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New research themes in the PSTRC

1 Feb

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The PSTRC will build on its existing themes of Safety Informatics and Medication Safety, and their specific focus on digital and diagnostic interventions and polypharmacy. However, the 2017-2022 PSTRC differs from its predecessor in having two new themes:

  • Safer Care Systems and Transitions
  • Safety in Marginalised Groups.

Safer Care Systems and Transitions will build on the centre’s previous work on multimorbidity to look at transitions and pathways of care. Transitions can be from one part of the NHS to another (e.g. hospital to primary care), between NHS and private care providers, between the health and social care sectors, or between other sectors and sites including the voluntary sector, self-help groups or “home.”  Most research and advances in patient safety are typically found within single discrete care settings, such as the emergency department. Less attention has been paid to safety between (transitional) primary, social and community providers and hospital care settings.

The second new theme is Safety in Marginalised Groups. Marginalised Groups include people that are excluded from mainstream social, economic and cultural life. This includes those with mental illness or at risk of suicide or self-harm, people living in nursing homes, the homeless, people with sensory impairment or who speak English as a second language. Such groups are at greater risk of experiencing adverse patient safety outcomes.

In all research themes, service responsibility and patient responsibility for patient safety go hand-in-hand. They are equal – it is a shared responsibility that requires co-design and partnership working, which is why the PSTRC has an involvement and engagement approach supporting all its research.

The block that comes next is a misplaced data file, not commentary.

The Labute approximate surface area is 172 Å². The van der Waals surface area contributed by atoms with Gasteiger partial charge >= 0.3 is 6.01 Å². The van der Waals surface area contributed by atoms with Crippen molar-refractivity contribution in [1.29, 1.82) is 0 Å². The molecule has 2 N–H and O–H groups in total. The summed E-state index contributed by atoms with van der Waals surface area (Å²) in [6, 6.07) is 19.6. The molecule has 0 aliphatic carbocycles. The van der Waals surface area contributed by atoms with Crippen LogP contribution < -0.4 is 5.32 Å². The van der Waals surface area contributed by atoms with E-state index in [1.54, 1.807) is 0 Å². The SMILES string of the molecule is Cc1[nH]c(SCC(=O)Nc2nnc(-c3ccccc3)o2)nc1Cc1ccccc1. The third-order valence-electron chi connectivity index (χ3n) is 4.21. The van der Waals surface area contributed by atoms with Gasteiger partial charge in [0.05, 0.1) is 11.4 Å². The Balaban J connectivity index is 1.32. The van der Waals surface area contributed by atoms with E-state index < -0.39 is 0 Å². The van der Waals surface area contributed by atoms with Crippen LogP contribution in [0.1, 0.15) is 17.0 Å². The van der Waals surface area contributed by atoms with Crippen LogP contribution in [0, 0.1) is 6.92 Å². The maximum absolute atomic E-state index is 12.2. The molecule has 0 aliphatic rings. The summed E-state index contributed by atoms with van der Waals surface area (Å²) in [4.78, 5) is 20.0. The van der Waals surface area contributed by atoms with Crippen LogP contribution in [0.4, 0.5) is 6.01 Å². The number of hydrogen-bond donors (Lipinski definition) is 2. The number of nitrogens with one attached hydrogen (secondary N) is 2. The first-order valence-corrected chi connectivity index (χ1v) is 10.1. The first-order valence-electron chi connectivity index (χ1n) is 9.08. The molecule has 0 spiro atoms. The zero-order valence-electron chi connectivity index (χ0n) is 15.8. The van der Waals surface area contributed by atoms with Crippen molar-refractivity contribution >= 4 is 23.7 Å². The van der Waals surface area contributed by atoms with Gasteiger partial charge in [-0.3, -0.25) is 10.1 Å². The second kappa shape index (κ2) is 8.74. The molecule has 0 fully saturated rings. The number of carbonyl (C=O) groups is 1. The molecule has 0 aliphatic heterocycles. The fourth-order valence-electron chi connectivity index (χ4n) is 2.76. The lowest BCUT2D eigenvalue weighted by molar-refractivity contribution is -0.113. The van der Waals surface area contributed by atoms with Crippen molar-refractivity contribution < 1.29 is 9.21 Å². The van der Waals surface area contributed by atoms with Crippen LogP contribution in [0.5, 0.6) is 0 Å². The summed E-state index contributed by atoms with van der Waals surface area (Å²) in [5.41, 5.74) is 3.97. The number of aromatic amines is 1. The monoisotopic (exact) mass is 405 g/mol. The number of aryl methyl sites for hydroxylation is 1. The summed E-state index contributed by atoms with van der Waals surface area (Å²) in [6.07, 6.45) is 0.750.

Safety in Marginalised Groups: Why a new theme for the PSTRC?

1 Feb

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Much of the work that took place in the first NIHR Greater Manchester PSTRC focused on involving patients and carers in its work. Examples of this were the James Lind Alliance Priority Setting Partnership, and public engagement events such as The Nest and More Than Just a Number.

In the second incarnation of the Greater Manchester PSTRC, one of the four themes, and a new theme for the centre, is Safety in Marginalised Groups. This research theme will focus on improving patient safety for marginalised groups of people, who are at a higher risk of harm within the healthcare system. The increased risk can be caused by a number of factors, for example, we know that Black and Minority Ethnic (BME) groups have poorer health outcomes, as well as poorer access to, and experiences of, healthcare services. People may also be marginalised because of stigma and poor access to services for specific conditions (e.g. mental health problems). Or they may be marginalised because of the circumstances or settings in which they live (e.g. living alone, caring for someone at home, living in a rural setting, in a care home or prison, or being homeless).